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Growing garden ACCESS: Program teaches students with special needs skills in planting, marketing and sales

by Janet B. Carson | April 2, 2022 at 1:32 a.m.
When the weather warms up for spring, ACCESS Academy students transfer their larger plants to holding beds next to their greenhouse and high tunnels on the campus at 1500 N. Mississippi St. (Special to the Democrat-Gazette/Janet B. Carson)

Every gardener knows that to have a successful garden, you need to plant a seed, give it the nutrients it needs to thrive and watch it grow before you can reap the rewards. The same applies to a youth gardening program. You plant a seed of knowledge, give youngsters the tools they need to grow and then watch them succeed.

That is what is happening at the ACCESS Academy in Little Rock.

ACCESS is a 501(c)(3) nonprofit offering evaluation services, full-time education, therapy, training and activities for individuals with developmental delays and learning disabilities. It was founded in 1994 with the ACCESS Stella Boyle Smith Early Childhood campus at 10618 Breckenridge Drive in Little Rock. Today there are two campuses providing a wealth of services.

The ACCESS Academy and Young Adult Campus at 1500 N. Mississippi St. serves more than 150 individuals with special needs. This campus has students from kindergarten to young adults, and all students participate weekly in the gardening program — ACCESS Gardens.

[RELATED: Student-run spring plant sale to benefit horticulture program for Little Rock's ACCESS Gardens]

The gardening program involves a lot more than growing plants. While ACCESS Gardens do produce an abundance of high-quality plants for sale to the public, they also are teaching young people lifelong skills. There is a wealth of statistics that show how youth gardening programs enhance educational success. Gardening encompasses so many things — from patience to perseverance, nurturing a living thing and connecting with the living world, physical exercise — and it gives students a sense of accomplishment.


On the Mississippi Street campus, the ACCESS gardening program has one greenhouse and two unheated high tunnels where students grow bedding plants and perennials from cuttings, plugs and/or transplants. As the weather warms up and young plants begin to expand, many are moved to holding beds adjacent to the greenhouses.

A separate greenhouse houses the HOPE project (Herbs Offering Personal Enrichment). In this greenhouse, a hydroponic system is set up to grow herbs, with a preponderance of basil. (Hydroponic gardening is a system for growing plants in water rather than soil.)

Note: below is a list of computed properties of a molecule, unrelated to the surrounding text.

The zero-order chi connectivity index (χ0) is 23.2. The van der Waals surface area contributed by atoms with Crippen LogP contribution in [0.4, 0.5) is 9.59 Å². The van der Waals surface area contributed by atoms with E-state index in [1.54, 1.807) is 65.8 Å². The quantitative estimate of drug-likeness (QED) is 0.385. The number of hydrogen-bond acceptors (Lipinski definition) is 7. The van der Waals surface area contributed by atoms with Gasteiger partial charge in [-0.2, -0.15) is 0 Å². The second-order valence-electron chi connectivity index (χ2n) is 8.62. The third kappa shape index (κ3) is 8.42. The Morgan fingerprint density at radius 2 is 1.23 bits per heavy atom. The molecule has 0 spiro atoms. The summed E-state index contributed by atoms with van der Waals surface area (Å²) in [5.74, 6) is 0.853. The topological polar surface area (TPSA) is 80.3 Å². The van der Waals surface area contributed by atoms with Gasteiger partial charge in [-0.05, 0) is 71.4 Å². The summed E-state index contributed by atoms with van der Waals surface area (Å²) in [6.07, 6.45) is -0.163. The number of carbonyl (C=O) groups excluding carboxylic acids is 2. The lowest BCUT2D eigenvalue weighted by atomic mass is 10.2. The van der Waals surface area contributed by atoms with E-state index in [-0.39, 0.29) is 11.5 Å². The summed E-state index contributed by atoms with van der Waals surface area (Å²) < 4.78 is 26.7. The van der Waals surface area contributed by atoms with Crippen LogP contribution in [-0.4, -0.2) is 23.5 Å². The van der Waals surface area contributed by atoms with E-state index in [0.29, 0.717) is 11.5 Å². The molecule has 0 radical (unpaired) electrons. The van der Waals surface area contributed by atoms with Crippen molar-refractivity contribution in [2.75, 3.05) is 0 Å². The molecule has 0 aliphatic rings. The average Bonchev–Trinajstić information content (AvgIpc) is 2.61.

The school has created a partnership with Taziki's restaurants and provides them fresh herbs weekly. This partnership started almost five years ago. It offers students a wide array of skills, from learning about hydroponic gardening, to harvesting, packaging and delivering a product.

The young gardeners typically provide more than 20 pounds of fresh herbs weekly. The Keet family, which runs Taziki's, supports the HOPE project and in turn gets fresh herbs to serve in family restaurants.

Both programs operate like businesses, teaching skills needed for marketing, customer service, sales and business operations.


Other horticulture endeavors that are directed more toward in-house learning include raised-bed vegetable gardens and the ACCESS Butterfly Garden Habitat, where students grow plants to attract pollinators. The students can interact with butterflies in all life stages from egg to chrysalis to mature butterfly.

  photo  Norma Simmons and Christopher Canada help ACCESS Academy students learn horticulture and business skills through the ACCESS Gardens program on the campus at 1500 N. Mississippi St. in Little Rock. (Special to the Democrat-Gazette/Janet B. Carson)

The horticulture program is directed by Norma Simmons with assistance from Christopher Canada, a 2011 graduate of the program. For Canada, the program has come full circle. When he's surrounded by thriving plants, his smile and obvious love of his job are evident. Canada and Simmons make a unique team, both devoted to a calling that is much more than a job to each of them.

In the fall, a horticulture team of students sit down with Simmons and Canada to discuss what plants did well and what they would like to grow the next year.

A few "mother plants" are carried over each year to produce starts for the next season. Night blooming cereus, Mother of Millions and a large collection of begonias have become fan favorites. Saving the mother plant offers Canada and Simmons the opportunity to teach plant propagation, letting the students take the cuttings that produce new plants.

Each year the students try something new. This year, a new heat tolerant geranium is being trialed; and given the popularity of succulents, the team is offering a large array of those. Proven Winners helped the program get started by providing new introductions. While the plant products are no longer donated, the young gardeners continue to sell a wide array of newer Proven Winner plants.


The gardening season has begun, and people are ready to start planting. The gardeners at the ACCESS Academy and Young Adult Campus will have plants for sale for two months. Not only will shoppers be getting some healthy additions for the garden, they will be supporting an educational program.

You could say that these are plants with a purpose!


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